|Publication number||US4689128 A|
|Application number||US 06/736,975|
|Publication date||Aug 25, 1987|
|Filing date||May 22, 1985|
|Priority date||Sep 14, 1982|
|Publication number||06736975, 736975, US 4689128 A, US 4689128A, US-A-4689128, US4689128 A, US4689128A|
|Inventors||Takashi Arisawa, Youji Suzuki, Yoichiro Maruyama, Masaaki Kato, Koreyuki Shiba|
|Original Assignee||Japan Atomic Energy Research Institute|
|Export Citation||BiBTeX, EndNote, RefMan|
|Patent Citations (5), Non-Patent Citations (2), Classifications (6), Legal Events (5)|
|External Links: USPTO, USPTO Assignment, Espacenet|
This application is a continuation of application Ser. No. 529,508, filed 9/6/83 now abandoned.
1. Field of the Invention
The present invention relates to a method of separating isotopes. More particularly, the invention relates to a method of separating a specific isotope from a mixture of isotopes by first irradiating the isotope mixture with a highly monochromatic laser light that resonates only with the energy level of the specific isotope so as to increase its chemical activity and then bombarding said specific isotope with a molecule containing highly reactive atoms so as to form a compound rich in the specific isotope.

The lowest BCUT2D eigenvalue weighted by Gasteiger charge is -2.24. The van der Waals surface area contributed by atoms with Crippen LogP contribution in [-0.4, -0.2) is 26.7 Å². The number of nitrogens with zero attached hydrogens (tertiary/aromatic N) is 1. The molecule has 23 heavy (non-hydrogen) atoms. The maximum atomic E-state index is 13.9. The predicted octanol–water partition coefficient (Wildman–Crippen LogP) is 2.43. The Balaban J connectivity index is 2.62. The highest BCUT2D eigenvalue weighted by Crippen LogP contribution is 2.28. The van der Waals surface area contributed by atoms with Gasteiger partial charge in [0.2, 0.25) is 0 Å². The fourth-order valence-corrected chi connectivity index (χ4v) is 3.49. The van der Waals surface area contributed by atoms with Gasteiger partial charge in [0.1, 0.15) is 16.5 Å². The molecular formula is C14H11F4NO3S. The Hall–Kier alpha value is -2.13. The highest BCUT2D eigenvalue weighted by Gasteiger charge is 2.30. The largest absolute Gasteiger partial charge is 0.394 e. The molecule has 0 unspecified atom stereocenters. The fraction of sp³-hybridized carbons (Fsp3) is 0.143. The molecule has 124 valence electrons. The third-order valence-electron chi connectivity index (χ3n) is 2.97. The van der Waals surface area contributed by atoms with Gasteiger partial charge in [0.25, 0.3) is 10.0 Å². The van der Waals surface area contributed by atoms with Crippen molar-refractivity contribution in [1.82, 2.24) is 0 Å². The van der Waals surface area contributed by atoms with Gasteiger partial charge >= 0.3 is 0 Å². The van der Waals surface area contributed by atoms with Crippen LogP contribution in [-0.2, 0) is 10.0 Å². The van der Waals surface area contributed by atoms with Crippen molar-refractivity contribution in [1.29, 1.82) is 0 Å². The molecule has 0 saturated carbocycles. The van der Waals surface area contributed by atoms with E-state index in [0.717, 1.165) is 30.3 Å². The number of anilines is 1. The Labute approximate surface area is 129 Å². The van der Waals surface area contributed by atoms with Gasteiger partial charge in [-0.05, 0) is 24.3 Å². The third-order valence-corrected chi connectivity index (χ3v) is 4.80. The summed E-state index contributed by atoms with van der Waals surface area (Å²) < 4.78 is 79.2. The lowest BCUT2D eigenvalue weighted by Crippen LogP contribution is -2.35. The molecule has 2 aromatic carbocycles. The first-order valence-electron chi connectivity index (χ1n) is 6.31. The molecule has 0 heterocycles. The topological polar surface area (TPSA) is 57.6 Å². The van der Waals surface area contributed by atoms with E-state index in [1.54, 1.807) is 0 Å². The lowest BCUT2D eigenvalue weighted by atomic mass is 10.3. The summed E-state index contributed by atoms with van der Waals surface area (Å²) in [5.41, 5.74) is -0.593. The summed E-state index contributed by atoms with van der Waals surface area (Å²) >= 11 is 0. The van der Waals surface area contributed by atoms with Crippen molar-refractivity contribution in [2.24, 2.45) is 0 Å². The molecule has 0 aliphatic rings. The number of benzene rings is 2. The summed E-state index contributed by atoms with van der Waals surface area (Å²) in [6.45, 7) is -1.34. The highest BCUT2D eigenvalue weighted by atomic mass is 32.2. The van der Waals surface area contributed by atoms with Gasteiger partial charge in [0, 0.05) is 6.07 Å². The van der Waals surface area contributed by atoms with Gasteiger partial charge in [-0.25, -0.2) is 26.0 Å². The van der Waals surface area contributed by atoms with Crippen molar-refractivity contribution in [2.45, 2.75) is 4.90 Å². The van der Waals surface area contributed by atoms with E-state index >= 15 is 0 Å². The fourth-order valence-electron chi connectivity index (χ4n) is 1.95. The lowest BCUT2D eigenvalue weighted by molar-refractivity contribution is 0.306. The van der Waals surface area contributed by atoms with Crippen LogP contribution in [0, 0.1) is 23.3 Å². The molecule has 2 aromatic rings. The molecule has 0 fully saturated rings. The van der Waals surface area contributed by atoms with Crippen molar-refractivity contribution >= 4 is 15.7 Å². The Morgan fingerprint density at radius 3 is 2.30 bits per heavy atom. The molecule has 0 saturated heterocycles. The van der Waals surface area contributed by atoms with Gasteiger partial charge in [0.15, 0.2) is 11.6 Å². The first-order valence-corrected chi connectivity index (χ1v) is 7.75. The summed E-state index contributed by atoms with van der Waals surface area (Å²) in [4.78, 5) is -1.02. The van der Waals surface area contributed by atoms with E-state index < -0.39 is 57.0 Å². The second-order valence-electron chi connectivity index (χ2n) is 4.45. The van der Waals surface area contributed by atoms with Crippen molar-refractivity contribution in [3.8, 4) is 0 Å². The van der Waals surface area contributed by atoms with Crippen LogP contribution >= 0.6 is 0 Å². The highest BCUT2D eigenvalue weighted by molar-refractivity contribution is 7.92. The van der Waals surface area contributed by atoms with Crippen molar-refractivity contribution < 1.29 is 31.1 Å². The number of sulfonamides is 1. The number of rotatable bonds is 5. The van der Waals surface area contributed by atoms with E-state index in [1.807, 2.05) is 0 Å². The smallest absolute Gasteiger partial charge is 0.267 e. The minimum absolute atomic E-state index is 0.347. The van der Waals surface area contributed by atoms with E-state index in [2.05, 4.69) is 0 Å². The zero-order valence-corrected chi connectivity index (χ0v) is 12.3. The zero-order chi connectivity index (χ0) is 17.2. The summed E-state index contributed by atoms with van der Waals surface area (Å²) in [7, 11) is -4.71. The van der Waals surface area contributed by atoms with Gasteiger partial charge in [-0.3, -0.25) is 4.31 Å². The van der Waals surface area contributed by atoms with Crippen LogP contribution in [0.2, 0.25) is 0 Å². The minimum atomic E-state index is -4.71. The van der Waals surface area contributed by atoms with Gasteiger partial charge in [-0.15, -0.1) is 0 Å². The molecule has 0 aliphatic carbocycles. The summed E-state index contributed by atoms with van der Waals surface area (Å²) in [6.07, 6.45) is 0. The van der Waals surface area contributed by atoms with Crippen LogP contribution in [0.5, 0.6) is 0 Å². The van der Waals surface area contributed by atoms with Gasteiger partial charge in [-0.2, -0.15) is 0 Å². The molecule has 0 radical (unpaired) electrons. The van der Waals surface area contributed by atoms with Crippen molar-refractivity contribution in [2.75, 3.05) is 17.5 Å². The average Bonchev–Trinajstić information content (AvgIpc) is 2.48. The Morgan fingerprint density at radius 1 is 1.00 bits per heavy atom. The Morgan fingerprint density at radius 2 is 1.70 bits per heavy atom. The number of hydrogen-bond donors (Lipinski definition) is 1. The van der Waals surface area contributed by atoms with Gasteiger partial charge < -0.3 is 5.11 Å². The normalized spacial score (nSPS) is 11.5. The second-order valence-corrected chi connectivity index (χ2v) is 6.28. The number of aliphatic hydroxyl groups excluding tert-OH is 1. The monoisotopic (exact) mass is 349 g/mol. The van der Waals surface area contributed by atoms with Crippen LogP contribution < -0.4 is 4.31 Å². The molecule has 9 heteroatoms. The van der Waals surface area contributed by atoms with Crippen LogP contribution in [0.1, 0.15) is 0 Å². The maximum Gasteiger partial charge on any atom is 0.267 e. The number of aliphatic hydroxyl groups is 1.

2. Description of the Prior Art
For separation of isotopes by laser, it is important to fix and recover the atoms excited by the laser. The conventional technique for attaining this object is to ionize only the excited atoms with a light having a suitable wavelength and to collect them in an electric or magnetic field. This technique, generally referred to as the photoionization method, requires a laser of high power (for multiple-photon ionization) or more than one laser (for multi-stage ionization). The photoionization method is hereunder described in detail with particular reference to the separation of uranium, lithium, calcium, rubidium or lanthanum isotopes.